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A naturally-occurring 22-bp coding deletion in Ugt86Dd reduces nicotine resistance in Drosophila melanogaster

Abstract

Objective

Segregating genetic variants contribute to the response to toxic, xenobiotic compounds, and identifying these causative sites can help describe the mechanisms underlying metabolism of toxic compounds. In previous work we implicated the detoxification gene Ugt86Dd in the genetic control of larval nicotine resistance in Drosophila melanogaster. Furthermore, we suggested that a naturally-occurring 22-bp deletion that leads to a stop codon in exon 2 of the gene markedly reduces resistance. Here we use homology directed CRISPR/Cas9 gene editing to specifically test this hypothesis.

Results

We edited chromosome three from an inbred strain named A4 which carries the insertion allele at Ugt86Dd, successfully generated four alleles carrying the 22-bp Ugt86Dd deletion, and substituted edited chromosomes back into the A4 background. The original A4 strain, and an un-edited control strain in the same A4 background, show no significant difference in egg-to-adult or larva-to-adult viability on either control media or nicotine-supplemented media, and only slightly delayed development in nicotine media. However, strains carrying the 22-bp deletion showed reduced viability in nicotine conditions, and significantly longer development. Our data strongly suggest that the naturally-occurring 22-bp insertion/deletion event in Ugt86Dd directly impacts variation in nicotine resistance in D. melanogaster.

Introduction

A principal aim of quantitative genetics is to describe the precise set of causative allelic changes that impact phenotype. While Quantitative Trait Locus (QTL) mapping studies have considerable power to identify loci impacting phenotype, alone their resolution does not typically allow for the specific causative genes/variants to be determined [1]. In many systems, CRISPR/Cas9 editing now allows the phenotypic effects of allelic substitutions to be precisely characterized in vivo [2]. This allows characterization of alternative alleles in an otherwise identical genetic background, making it possible to validate candidate variants identified by QTL mapping.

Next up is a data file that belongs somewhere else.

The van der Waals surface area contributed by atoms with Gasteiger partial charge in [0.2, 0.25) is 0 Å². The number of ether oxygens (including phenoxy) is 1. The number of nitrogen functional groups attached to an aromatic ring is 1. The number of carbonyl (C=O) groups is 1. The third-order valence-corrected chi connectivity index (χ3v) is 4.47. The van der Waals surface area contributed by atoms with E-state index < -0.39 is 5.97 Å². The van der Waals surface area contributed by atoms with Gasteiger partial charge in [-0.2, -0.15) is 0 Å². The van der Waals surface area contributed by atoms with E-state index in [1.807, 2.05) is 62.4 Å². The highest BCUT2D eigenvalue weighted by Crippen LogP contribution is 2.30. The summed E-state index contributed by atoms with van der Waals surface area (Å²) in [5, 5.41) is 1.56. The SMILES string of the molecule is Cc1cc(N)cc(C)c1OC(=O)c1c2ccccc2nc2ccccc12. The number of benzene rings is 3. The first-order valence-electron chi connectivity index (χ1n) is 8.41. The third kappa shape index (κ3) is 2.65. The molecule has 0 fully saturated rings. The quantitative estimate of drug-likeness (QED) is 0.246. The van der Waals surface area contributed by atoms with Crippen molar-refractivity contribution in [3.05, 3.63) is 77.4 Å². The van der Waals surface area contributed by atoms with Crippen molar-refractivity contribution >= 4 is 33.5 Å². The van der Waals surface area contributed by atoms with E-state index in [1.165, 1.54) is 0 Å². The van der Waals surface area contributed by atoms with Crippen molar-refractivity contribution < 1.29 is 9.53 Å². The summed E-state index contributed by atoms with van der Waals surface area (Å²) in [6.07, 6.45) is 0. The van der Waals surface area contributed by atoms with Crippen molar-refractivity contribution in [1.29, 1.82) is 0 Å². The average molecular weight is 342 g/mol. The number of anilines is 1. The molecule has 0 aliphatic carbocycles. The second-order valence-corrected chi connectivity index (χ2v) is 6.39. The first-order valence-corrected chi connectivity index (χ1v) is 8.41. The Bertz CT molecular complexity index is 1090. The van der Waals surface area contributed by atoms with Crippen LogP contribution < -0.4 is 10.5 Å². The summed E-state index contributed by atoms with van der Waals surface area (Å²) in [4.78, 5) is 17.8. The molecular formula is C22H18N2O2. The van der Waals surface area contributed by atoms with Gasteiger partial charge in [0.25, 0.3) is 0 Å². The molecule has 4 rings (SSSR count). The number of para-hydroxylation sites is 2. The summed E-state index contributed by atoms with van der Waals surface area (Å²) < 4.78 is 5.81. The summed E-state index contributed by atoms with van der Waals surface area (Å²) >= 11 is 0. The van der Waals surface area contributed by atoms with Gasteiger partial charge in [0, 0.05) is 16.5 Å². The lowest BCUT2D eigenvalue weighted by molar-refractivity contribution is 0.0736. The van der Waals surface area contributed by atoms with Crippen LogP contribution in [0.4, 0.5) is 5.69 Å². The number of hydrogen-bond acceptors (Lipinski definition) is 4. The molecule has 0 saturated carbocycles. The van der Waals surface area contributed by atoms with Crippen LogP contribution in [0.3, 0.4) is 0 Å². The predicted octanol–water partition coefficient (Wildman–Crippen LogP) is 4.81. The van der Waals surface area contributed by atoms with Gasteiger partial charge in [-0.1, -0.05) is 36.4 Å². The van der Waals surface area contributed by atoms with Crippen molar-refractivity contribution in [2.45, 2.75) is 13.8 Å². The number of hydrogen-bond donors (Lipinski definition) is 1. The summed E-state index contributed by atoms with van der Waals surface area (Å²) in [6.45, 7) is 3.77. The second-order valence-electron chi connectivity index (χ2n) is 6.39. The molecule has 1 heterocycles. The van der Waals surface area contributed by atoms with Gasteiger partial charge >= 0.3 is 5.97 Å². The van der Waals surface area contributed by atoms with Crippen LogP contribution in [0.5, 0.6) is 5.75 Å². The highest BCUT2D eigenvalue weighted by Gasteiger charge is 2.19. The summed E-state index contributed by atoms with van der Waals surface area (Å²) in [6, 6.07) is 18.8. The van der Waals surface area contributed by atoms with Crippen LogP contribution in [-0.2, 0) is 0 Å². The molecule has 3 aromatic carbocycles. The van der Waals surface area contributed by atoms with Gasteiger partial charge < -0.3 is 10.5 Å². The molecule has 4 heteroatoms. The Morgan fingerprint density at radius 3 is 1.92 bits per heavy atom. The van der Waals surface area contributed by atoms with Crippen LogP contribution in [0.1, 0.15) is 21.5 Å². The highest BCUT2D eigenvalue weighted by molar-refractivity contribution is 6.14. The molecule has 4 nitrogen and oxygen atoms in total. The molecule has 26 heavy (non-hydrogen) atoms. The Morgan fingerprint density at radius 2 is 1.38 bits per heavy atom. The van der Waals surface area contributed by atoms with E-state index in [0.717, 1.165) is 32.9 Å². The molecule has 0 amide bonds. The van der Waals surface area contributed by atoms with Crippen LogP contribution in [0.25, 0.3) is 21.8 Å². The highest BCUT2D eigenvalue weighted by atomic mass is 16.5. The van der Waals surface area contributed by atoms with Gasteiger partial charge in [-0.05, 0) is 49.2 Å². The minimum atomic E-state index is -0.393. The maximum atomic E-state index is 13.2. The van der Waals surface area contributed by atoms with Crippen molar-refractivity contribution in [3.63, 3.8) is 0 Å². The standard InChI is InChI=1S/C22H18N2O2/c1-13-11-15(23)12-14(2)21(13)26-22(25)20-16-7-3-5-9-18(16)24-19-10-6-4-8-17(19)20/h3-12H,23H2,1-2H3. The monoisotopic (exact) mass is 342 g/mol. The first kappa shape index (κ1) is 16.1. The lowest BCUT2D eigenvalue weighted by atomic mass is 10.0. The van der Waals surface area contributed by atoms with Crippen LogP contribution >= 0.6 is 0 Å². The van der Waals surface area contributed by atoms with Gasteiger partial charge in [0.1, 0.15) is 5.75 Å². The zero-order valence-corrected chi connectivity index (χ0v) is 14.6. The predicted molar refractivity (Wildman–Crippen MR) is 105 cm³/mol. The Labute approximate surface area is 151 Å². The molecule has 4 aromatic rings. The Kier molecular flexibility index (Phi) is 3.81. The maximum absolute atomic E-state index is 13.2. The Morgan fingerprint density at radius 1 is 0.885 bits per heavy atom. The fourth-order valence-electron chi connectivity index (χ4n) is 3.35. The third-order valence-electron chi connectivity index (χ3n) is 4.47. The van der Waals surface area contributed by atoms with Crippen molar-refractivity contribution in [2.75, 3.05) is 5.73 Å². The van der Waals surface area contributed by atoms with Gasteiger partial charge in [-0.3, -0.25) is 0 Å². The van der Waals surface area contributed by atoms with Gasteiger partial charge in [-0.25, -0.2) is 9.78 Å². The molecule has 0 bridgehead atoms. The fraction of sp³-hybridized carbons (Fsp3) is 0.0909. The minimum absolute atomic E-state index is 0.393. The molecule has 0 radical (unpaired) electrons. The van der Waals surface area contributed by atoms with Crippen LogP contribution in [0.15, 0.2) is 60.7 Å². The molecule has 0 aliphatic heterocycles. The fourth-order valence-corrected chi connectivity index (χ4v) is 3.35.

The Drosophila Synthetic Population Resource (DSPR) is a collection of Recombinant Inbred Lines (RILs) derived from a pair of highly-recombinant, synthetic populations initiated with a series of inbred founding D. melanogaster strains [3]. Previously we used the DSPR to identify a very large effect QTL contributing to larval nicotine resistance [4]. This QTL implicated a cluster of 10 UDP-glucuronosyltransferase detoxification enzyme-encoding genes including Ugt86Dd. This gene has recently been renamed to Ugt35C1 (annotation symbol CG6633, FlyBase ID FBgn0040256 [5]), but we retain the original name for consistency with our previous work [4, 6].